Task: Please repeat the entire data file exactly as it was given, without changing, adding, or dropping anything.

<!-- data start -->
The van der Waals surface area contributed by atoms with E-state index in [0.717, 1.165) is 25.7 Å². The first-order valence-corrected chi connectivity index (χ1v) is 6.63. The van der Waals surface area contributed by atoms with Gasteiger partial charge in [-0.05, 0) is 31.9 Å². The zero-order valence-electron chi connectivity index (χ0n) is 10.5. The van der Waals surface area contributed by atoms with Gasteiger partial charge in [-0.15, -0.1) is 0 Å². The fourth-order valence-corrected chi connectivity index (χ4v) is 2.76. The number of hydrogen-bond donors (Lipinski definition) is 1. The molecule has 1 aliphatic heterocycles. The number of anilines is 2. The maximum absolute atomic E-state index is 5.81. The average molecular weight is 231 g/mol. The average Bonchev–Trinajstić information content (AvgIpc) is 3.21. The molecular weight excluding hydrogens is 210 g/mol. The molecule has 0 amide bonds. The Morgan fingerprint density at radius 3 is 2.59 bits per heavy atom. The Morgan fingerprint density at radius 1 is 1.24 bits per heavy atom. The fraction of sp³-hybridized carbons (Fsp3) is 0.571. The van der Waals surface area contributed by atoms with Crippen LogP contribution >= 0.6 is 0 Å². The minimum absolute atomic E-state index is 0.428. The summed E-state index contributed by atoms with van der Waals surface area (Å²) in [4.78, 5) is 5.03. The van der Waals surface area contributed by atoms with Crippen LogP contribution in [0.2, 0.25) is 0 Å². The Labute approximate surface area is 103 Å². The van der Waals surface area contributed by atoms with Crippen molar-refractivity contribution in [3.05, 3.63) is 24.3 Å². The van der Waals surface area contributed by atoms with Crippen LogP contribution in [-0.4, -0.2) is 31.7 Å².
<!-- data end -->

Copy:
The van der Waals surface area contributed by atoms with E-state index in [0.717, 1.165) is 25.7 Å². The first-order valence-corrected chi connectivity index (χ1v) is 6.63. The van der Waals surface area contributed by atoms with Gasteiger partial charge in [-0.05, 0) is 31.9 Å². The zero-order valence-electron chi connectivity index (χ0n) is 10.5. The van der Waals surface area contributed by atoms with Gasteiger partial charge in [-0.15, -0.1) is 0 Å². The fourth-order valence-corrected chi connectivity index (χ4v) is 2.76. The number of hydrogen-bond donors (Lipinski definition) is 1. The molecule has 1 aliphatic heterocycles. The number of anilines is 2. The maximum absolute atomic E-state index is 5.81. The average molecular weight is 231 g/mol. The average Bonchev–Trinajstić information content (AvgIpc) is 3.21. The molecular weight excluding hydrogens is 210 g/mol. The molecule has 0 amide bonds. The Morgan fingerprint density at radius 3 is 2.59 bits per heavy atom. The Morgan fingerprint density at radius 1 is 1.24 bits per heavy atom. The fraction of sp³-hybridized carbons (Fsp3) is 0.571. The van der Waals surface area contributed by atoms with Crippen LogP contribution >= 0.6 is 0 Å². The minimum absolute atomic E-state index is 0.428. The summed E-state index contributed by atoms with van der Waals surface area (Å²) in [4.78, 5) is 5.03. The van der Waals surface area contributed by atoms with Crippen LogP contribution in [0.2, 0.25) is 0 Å². The Labute approximate surface area is 103 Å². The van der Waals surface area contributed by atoms with Crippen molar-refractivity contribution in [3.05, 3.63) is 24.3 Å². The van der Waals surface area contributed by atoms with Crippen LogP contribution in [-0.4, -0.2) is 31.7 Å².